Loving Dave Brubeck

May 12, 2013 § 3 Comments

Eugene Wright

Eugene Wright

Yesterday, the Cathedral hosted a memorial service for Dave Brubeck, the great jazz pianist and composer—and in Bill Clinton’s words (via letter read aloud) “world-class human being”— who died last December. What a thrilling occasion! Brubeck’s widow, Iola, asked us to take joy in the music and it wasn’t possible not to. Silly Charles thought there would be too much talking and he’d fall asleep. Nope. Two hours passed like a few minutes.

The Brubeck brothers, Brubeck bass player Eugene Wright, and many great musicians, including Chick Corea, Paquito D’Rivera, Roy Hargrove, Branford Marsalis, Bill Charlap, Renee Rosnes, Randy Brecker and Jon Faddis played, as well as the Cathedral’s own Artist in Residence Paul Winter. Tony Bennett made a surprise appearance, talking to the crowd after we listened to a recording of him singing (spontaneously) with Brubeck at a White House concert in 1962. This “lost” recording will be issued later this month.

Get it.

The sons were all excellent (appropriately featured on “Cathy’s Waltz” written for their sister Cathy, “In Your Own Sweet Way” for Iola, and “For Iola”), as were the young musicians, New York-based alumnae of the Brubeck Institute at the University of the Pacific. They played “Blue Rondo a La Turk” and I do love that song.

Chick Corea played “Strange Meadowlark,” perfectly evoking the feeling of being 17, spending all of a June day by a river in Amesbury, Massachusetts, while LSD focused and elaborated on the ever-changing sound of the water, the sun filtering through leaves, the volume and mood of the air, and the intersecting patterns all these made—an effortless unfolding of delight, layers and ribbons of delight, time without end. I’m not 17 anymore, so luckily there’s music.

Paquito D’Rivera lived up to Mark Ruffin’s description of him as “the best clarinetist in the world,” though admittedly I haven’t heard all that many (I’m very partial to Lee Konitz). Jon Faddis ended the concert with verve and passion, and Hilary Kole, a young singer who recorded with Dave in 2010, has a voice of surpassing strength and sweetness.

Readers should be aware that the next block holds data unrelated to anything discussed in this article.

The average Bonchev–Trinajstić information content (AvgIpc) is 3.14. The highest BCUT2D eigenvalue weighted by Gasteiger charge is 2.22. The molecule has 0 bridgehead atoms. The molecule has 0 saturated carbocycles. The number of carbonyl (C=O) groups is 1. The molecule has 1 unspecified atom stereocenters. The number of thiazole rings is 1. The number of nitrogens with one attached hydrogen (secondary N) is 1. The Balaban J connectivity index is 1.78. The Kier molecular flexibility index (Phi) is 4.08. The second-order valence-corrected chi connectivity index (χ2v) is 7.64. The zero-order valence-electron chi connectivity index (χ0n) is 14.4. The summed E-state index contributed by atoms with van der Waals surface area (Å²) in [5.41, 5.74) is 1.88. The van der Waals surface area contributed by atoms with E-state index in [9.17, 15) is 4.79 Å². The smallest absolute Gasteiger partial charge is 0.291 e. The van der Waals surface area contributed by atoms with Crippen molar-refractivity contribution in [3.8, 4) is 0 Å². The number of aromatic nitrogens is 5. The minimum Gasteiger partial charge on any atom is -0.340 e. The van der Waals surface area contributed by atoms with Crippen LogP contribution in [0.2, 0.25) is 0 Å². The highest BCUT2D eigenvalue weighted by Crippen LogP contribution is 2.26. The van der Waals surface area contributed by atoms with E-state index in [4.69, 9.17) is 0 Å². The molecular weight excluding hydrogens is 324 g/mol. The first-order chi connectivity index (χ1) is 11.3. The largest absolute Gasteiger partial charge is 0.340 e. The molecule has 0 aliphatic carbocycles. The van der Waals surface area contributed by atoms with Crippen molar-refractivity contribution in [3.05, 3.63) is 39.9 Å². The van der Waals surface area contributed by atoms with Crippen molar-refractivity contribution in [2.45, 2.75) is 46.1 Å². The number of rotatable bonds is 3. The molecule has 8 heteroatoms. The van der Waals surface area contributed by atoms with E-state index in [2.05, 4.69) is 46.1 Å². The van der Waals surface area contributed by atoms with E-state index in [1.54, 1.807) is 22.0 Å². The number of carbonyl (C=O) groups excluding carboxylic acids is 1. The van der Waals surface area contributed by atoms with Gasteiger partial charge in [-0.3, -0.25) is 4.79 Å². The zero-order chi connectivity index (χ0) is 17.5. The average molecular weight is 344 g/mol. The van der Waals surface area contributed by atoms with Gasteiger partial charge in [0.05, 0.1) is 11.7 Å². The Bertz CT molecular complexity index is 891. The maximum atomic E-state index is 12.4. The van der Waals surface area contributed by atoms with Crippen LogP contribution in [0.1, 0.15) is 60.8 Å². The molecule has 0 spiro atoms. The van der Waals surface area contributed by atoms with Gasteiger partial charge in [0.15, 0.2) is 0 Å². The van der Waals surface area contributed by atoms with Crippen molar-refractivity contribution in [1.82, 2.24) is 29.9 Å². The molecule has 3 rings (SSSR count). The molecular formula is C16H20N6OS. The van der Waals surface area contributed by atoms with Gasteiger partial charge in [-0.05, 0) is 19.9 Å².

And of course there were stories. My favorite was about how Dave and his wife, Iola, met. They were both in college; he was in his senior year. His mother told him he had to attend at least one college dance before graduating. He asked his roommate who the smartest girl in the school was, and when told it was Iola Whitlock, he said, “That’s who I’m taking to the dance.” By the end of the evening, they’d decided to get married, promptly did so, and celebrated 70 years together before he died. Iola, one of four people to receive a standing ovation (Tony Bennett, Eugene Wright and George Wein were the others) talked about their first visit to the Cathedral—on Duke Ellington’s birthday in 1976, two years after Ellington’s Cathedral memorial service.

Though I would like all the jazz greats to live forever, if it should happen that they don’t, I hope their families hold memorials in the Cathedral. It was a great privilege to share the love, the history, the music. The music, especially.

Chick Corea (left)

Chick Corea (left)

Tony Bennett

Tony Bennett

Iola Brubeck and George Wein

Iola Brubeck and George Wein

Strange Meadowlark

What a strange meadow lark
to be singing oh so sweetly in the park
All alone meadow lark
are you dreaming of the moons that burned so bright
and of love in flight?
Can’t you sleep meadow lark?
Is there nothing left but whistling in the dark
so sad?
Was it love meadow lark?
Were the songs you sang last summer crazy mad?
Think of all you had.
A quiet nest up in the clouds where the soft winds blow.
Far from all the noisy crowds where the earthbound go.
Your wings have pressed against a star —
boundless were the skies.
You may have flown too high too far —
love is seldom wise.
Don’t you see meadow lark
though you try your call won’t turn another lark
in flight?
He has gone meadow lark.
You can sing your song until the dawn brings light —
sing with all your might. . . .
Don’t you see meadow lark
though you try your call won’t turn another lark
in flight?
He has gone meadow lark.
You can sing your song until the dawn brings light.
Sing with all your might.
Sing away the dark . . . little meadow lark, meadow lark, meadow lark.

lyrics by Iola Brubeck


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§ 3 Responses to Loving Dave Brubeck

  • John says:

    Fine column, Margaret.

  • Pensiuni Varatec

    This design is steller! You most certainly know how to keep a reader amused.
    Between your wit and your videos, I was almost moved to start
    my own blog (well, almost…HaHa!) Fantastic job. I really
    enjoyed what you had to say, and more than that, how you presented it.
    Too cool!

  • John Maass says:

    Dave Brubeck influenced my life beginning with hearing his composition Nomad from Jazz Impressions of Eurasia. I was just a kid. In a way, Dave Brubeck raised me by a kind of proxy, in his ethics, his music, his world view, his liner notes.

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